Watching E*Trade (NASDAQ:ETFC) these days is a lot like watching the E*Trade baby from the popular ads learn to take its first steps: It's going to be a little wobbly at first, but it'll eventually get where it wants to go.

Last night's third-quarter report was a mixed bag. The company posted a loss of $0.60 a share from continuing operations. It is a wider deficit than the $0.28 a share that the market was expecting, but what else is new? E*Trade has missed Wall Street's profit targets in each of the past six quarters now.

The report gets better after that, though it all depends on where you look.

Some investors may flock to the healthy uptick in trading activity. Daily average revenue trades rose by 7% sequentially to 184,000. It's nice, but it's not the number that I'm looking at in gauging the company's success. Volatility has a way of bringing out the riverboat gambler in all of us, so activity of lack thereof is no big deal.

Worrywart investors will gravitate to the problematic spike in loan loss provisions. $518 million is a chunky number, and it proves that E*Trade hasn't exorcised all of the demons from last year's financial debacle. However, the company continues to reduce its exposure to home loans and undrawn equity lines, even as it sells non-core assets. In other words, E*Trade is working on that problem. It scored some asset sale gains during the period, but also took a hit in unloading its preferred shares of Fannie Mae (NYSE:FNM) and Freddie Mac (NYSE:FRE).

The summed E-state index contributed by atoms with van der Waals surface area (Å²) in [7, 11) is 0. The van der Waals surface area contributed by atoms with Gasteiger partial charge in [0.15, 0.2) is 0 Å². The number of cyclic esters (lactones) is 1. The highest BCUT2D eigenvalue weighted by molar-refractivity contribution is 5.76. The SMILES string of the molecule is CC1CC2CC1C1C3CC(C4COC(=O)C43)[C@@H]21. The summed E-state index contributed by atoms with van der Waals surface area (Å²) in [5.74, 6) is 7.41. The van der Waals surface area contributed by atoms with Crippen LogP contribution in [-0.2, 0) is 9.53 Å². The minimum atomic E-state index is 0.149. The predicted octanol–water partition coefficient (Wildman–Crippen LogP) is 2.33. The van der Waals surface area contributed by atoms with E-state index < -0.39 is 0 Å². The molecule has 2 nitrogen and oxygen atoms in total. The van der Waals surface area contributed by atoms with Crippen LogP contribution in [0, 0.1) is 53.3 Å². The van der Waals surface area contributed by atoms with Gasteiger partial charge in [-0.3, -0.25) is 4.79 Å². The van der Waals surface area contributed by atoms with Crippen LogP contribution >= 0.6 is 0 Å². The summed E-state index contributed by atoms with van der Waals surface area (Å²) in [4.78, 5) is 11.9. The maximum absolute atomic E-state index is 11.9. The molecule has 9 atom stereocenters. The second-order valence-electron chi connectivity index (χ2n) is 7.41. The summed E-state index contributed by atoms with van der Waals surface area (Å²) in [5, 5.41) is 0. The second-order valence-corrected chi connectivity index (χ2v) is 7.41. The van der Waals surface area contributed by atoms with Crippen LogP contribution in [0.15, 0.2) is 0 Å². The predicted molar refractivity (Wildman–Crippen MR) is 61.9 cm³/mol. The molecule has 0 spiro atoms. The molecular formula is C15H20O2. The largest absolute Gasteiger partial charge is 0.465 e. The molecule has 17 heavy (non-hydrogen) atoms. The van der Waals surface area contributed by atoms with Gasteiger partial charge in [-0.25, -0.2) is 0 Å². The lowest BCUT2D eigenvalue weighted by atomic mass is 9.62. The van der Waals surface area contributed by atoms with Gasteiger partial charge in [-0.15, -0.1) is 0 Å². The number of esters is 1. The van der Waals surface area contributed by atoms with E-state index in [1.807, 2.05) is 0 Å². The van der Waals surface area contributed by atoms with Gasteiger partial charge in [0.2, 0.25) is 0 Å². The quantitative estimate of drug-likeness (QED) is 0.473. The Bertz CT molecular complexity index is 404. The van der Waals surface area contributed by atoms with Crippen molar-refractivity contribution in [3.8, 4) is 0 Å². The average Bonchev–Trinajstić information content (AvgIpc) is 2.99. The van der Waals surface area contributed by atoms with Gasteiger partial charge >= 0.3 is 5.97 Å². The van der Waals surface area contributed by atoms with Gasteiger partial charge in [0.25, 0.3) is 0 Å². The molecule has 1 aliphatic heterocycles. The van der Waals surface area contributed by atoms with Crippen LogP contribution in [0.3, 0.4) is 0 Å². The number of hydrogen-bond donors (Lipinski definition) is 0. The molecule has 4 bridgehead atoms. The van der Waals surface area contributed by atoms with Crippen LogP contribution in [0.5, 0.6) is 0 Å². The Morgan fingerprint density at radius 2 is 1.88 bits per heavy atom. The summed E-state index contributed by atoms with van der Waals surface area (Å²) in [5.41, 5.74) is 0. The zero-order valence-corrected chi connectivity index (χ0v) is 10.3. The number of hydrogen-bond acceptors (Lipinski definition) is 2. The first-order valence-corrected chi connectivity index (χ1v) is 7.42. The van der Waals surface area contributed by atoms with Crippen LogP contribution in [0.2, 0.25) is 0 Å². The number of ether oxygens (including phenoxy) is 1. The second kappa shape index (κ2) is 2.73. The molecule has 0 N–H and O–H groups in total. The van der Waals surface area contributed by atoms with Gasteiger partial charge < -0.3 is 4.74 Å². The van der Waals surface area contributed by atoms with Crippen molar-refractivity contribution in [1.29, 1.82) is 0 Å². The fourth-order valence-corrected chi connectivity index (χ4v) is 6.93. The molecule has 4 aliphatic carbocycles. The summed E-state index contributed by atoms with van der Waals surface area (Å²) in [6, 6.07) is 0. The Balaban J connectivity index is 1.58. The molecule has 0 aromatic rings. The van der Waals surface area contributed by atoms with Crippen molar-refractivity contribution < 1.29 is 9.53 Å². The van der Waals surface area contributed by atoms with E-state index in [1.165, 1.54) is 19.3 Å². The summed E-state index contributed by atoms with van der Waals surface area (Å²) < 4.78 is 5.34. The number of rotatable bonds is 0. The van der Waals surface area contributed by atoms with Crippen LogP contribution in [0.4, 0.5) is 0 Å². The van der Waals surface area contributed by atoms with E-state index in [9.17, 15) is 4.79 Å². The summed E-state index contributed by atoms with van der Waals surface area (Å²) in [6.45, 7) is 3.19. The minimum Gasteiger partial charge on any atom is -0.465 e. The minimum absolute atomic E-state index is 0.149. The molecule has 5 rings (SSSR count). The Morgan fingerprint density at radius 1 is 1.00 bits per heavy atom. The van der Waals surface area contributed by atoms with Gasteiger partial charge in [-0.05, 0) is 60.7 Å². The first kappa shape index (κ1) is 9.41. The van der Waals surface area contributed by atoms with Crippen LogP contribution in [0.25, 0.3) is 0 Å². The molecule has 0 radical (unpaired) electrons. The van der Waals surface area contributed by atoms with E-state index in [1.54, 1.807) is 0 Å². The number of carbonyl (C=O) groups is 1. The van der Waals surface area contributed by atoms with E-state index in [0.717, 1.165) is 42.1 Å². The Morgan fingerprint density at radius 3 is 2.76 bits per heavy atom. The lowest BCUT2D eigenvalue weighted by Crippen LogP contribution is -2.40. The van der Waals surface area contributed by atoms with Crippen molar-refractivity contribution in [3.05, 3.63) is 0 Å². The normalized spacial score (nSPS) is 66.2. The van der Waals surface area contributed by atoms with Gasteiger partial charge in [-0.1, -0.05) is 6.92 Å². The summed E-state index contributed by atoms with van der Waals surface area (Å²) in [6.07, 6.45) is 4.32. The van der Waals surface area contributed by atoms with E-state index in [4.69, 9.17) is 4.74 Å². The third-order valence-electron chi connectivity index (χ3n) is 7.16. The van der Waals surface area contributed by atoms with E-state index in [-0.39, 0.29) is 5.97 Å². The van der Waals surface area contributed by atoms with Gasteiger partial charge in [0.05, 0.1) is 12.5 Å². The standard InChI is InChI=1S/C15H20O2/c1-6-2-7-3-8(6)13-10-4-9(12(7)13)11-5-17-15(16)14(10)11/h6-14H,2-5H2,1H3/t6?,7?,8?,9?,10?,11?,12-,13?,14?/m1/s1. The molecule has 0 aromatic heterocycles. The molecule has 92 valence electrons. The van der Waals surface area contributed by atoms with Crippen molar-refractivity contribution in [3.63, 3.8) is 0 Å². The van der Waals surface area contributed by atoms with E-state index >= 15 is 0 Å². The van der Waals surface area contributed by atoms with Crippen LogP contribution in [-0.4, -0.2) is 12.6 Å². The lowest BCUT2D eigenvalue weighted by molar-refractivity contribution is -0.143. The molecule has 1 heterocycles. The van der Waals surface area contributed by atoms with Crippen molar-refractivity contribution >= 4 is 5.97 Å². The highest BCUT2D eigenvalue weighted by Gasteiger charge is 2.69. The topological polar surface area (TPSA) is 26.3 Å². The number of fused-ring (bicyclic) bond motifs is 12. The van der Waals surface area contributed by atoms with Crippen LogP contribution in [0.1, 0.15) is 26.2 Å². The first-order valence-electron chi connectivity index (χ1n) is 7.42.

So where do I go to take E*Trade's pulse? At this point in the company's turnaround process, I like to see which way the customers are going. E*Trade is looking good on that front, closing out the period with 41,000 more accounts than when it started, and net new customer assets of $800 million.

E*Trade now has 4.4 million retail accounts. That's refreshing when you consider the daunting challenges the company was facing around this time last year, as dumping assets at fire sale prices could have questioned its ability to retain its users. Rival discount brokers like TD*AMERITRADE (NASDAQ:AMTD) and Charles Schwab (NASDAQ:SCHW) never subjected themselves to that heightened exposure to mainstream banking.

So E*Trade is a survivor. Now that the FDIC has boosted its asset protection, most of its clients can rest easy. The bump to $250,000 in account protection finds just $1.4 billion in unprotected liquidity relative to the $4.3 billion at risk three months ago.

Naturally E*Trade still has its challenges, chief among them being a return to profitability to restore shareholder confidence. It won't be easy, but you've seen wobbly babies before. You can't learn how to walk, much less run, unless you fall down a few times.

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Longtime Fool contributor Rick Munarriz has been trading exclusively through discount brokers since 1990, but he does not own shares in any of the companies in this story. He is also part of the Rule Breakers newsletter research team, seeking out tomorrow's ultimate growth stocks a day early. The Fool has a disclosure policy.